TNAU sends SMS to farmers on vegetable prices
Posted on January 12th, 2011 at 10:39 AM.
To make farmers, especially the vegetables-growers, aware of the fluctuating day-to-day prices of vegetables of leading markets in Tamil Nadu and Kerala, the Tamil Nadu Agricultural University (TNAU) has adopted an innovative idea of sending short messaging services (SMS) to them daily on the prices of various vegetables being sold at the mega vegetable markets of Oddanchatram, Koyembedu and Cochin.
“These SMS are dispatched at 11 a.m. every day to 1.75 lakh farmers in Tamil Nadu,” said P. Murugesa Boopathy, TNAU Vice-Chancellor, after participating at a ‘Harvest Festival,’ at Kullampatti village in Sankagiri block organised recently by the Department of Cooperatives in which the success of ‘Rajarajan 1000′ Paddy Cultivation method was explained.
The SMS service had received widespread accolades since the farmers could command good prices for their produce with the purchasers. “Thus we have effectively neutralised the middlemen who always enjoy the benefits,” he said.
The Vice-Chancellor also told the farmers who took part in the festival that if they were ready to send photo details from their mobile phones to the University about the pest-attack on their crops, the institution could reply back with relevant information to tackle the same.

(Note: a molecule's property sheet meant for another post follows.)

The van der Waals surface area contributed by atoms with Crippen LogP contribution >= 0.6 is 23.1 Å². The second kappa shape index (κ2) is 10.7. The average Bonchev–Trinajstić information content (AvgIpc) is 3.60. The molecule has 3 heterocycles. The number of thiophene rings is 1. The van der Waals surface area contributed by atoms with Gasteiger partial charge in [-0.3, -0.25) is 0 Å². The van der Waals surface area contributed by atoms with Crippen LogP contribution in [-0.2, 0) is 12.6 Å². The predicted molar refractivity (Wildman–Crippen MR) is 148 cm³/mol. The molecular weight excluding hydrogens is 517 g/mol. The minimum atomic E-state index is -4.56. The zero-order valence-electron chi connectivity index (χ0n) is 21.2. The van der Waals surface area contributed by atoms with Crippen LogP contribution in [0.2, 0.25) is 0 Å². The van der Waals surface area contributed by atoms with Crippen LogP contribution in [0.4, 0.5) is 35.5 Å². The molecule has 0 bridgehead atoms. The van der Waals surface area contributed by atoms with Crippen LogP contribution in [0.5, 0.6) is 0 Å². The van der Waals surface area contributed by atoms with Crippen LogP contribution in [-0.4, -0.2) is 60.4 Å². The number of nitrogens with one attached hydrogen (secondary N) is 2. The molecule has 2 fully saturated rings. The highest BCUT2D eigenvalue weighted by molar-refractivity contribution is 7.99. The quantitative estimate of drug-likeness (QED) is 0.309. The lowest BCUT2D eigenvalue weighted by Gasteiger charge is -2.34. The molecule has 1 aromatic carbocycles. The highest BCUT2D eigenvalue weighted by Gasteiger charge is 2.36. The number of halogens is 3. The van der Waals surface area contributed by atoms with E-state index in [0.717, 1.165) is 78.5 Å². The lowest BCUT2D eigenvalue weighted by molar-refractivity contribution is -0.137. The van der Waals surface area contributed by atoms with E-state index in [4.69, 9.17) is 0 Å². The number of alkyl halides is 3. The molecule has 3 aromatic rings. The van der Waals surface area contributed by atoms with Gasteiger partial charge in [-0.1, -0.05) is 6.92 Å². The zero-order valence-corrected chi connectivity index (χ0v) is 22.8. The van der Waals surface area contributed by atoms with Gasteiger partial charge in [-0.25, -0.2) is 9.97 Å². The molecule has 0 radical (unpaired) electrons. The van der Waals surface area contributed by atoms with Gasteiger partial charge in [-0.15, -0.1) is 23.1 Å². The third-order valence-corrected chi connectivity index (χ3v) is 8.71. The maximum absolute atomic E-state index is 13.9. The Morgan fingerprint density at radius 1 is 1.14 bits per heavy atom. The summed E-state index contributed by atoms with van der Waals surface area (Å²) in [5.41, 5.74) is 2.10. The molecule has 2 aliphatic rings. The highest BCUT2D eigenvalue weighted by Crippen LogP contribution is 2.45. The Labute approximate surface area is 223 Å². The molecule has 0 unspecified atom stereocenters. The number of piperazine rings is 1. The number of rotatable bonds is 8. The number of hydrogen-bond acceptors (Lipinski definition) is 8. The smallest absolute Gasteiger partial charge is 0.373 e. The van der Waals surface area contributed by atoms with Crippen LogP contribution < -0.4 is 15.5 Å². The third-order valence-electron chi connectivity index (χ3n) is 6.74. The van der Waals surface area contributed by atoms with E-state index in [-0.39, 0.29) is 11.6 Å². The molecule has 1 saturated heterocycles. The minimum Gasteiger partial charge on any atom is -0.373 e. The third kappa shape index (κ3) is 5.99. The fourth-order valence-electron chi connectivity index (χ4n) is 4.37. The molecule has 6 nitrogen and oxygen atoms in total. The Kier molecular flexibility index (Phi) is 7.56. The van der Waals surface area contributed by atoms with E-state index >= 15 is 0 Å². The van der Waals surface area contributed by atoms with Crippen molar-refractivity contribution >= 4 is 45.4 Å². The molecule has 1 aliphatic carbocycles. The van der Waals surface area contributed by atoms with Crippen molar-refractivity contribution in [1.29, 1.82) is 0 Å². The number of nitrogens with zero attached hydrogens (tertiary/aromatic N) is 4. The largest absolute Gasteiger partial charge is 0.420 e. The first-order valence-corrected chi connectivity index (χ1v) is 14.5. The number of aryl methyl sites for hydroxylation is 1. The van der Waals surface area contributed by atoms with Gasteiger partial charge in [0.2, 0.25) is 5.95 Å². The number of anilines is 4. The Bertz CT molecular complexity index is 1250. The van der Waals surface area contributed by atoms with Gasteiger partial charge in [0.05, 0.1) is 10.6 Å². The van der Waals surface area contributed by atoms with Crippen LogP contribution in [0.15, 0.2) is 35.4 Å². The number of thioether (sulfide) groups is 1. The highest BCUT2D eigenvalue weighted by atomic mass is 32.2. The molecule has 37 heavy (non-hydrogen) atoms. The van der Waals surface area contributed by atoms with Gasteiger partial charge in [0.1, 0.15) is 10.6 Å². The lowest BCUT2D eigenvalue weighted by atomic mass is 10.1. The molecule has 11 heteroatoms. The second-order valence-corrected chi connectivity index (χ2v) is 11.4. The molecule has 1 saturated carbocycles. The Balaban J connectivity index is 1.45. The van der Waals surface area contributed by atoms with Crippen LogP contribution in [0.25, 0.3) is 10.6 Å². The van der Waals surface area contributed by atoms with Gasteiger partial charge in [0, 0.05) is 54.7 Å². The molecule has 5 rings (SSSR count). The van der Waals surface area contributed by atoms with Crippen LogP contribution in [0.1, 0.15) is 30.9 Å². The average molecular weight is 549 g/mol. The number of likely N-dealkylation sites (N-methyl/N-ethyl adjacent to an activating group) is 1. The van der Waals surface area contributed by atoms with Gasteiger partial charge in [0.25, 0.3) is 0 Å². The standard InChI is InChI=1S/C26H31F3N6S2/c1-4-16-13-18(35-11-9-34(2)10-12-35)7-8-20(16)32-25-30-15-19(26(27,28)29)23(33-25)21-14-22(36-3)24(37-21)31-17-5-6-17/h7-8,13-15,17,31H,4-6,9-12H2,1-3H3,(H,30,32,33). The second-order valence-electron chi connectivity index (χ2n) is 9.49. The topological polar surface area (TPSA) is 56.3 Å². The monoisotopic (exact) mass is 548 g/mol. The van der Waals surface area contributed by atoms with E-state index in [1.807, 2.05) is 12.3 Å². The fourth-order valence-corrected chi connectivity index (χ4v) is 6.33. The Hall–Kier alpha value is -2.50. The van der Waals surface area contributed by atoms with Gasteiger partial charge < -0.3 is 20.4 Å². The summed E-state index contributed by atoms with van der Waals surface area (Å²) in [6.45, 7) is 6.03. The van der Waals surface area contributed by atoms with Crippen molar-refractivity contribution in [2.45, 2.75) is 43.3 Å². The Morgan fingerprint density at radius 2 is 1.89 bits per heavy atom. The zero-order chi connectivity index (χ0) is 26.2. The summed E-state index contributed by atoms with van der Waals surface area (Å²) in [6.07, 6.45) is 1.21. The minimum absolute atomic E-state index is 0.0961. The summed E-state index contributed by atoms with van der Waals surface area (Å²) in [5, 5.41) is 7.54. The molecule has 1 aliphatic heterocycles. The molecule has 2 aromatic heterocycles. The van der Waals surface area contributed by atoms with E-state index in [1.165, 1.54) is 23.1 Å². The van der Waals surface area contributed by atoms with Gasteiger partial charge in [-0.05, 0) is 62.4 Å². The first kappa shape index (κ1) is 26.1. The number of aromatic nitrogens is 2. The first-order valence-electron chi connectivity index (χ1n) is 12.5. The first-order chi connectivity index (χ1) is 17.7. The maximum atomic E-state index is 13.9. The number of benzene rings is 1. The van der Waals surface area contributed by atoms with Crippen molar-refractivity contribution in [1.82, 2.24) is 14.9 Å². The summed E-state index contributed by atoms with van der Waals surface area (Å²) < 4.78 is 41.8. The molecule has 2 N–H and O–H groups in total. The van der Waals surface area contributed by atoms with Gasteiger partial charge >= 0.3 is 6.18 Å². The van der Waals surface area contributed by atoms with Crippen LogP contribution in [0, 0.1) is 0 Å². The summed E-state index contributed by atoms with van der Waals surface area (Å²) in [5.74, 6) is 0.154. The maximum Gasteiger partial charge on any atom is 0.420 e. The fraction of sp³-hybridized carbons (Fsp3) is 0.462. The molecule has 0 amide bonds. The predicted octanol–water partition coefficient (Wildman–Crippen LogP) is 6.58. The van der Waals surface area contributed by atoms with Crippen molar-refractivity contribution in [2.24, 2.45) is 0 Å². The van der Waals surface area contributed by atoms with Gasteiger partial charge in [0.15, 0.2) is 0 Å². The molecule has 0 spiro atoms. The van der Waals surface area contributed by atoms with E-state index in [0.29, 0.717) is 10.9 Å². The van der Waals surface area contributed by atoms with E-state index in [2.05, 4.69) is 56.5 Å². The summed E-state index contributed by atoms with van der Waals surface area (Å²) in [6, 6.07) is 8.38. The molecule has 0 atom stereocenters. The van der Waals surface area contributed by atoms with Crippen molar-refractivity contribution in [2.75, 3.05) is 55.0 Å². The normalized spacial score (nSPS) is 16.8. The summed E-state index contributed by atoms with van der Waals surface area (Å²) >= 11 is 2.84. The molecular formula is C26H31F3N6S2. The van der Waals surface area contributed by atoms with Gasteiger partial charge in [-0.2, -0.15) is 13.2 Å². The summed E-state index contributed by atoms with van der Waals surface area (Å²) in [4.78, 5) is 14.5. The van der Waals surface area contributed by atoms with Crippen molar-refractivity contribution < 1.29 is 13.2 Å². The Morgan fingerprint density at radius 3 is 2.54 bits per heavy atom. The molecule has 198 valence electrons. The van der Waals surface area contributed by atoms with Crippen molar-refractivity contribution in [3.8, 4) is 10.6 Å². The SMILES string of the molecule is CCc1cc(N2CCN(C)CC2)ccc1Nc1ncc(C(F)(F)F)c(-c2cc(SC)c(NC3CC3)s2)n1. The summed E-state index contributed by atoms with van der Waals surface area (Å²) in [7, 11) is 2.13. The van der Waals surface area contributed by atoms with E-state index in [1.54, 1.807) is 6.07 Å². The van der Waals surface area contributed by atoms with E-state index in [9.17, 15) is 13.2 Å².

He said that new cane cutting machines would be supplied to four cooperative sugar mills very soon.
Agriculture Minister Veerapandi S. Arumugam had taken steps to procure agriculture machines such as power tillers, harvesters, mini tractors and other machinery from China and Thailand so that the farmers could overcome the shortage of farm workers.
“Since all cannot afford to buy these machines, they could be rented out through farmers’ committees, co-operative societies etc.,” he pointed out.
The University had been providing vital technical know-how to the farmers and was actively engaged in modernising the farming by sweeping mechanisation. The lab-to-farm approach was a tremendous success and ‘Rajarajan 1000′ method was a fine example.
He asked the farmers to adopt modern methods to enhance production with little input cost.
Joint Registrar of Co-operative Societies, Salem District K.C. Ravindran and other senior farm and university officials took part in which farmers who showed good results after using machinery were given awards.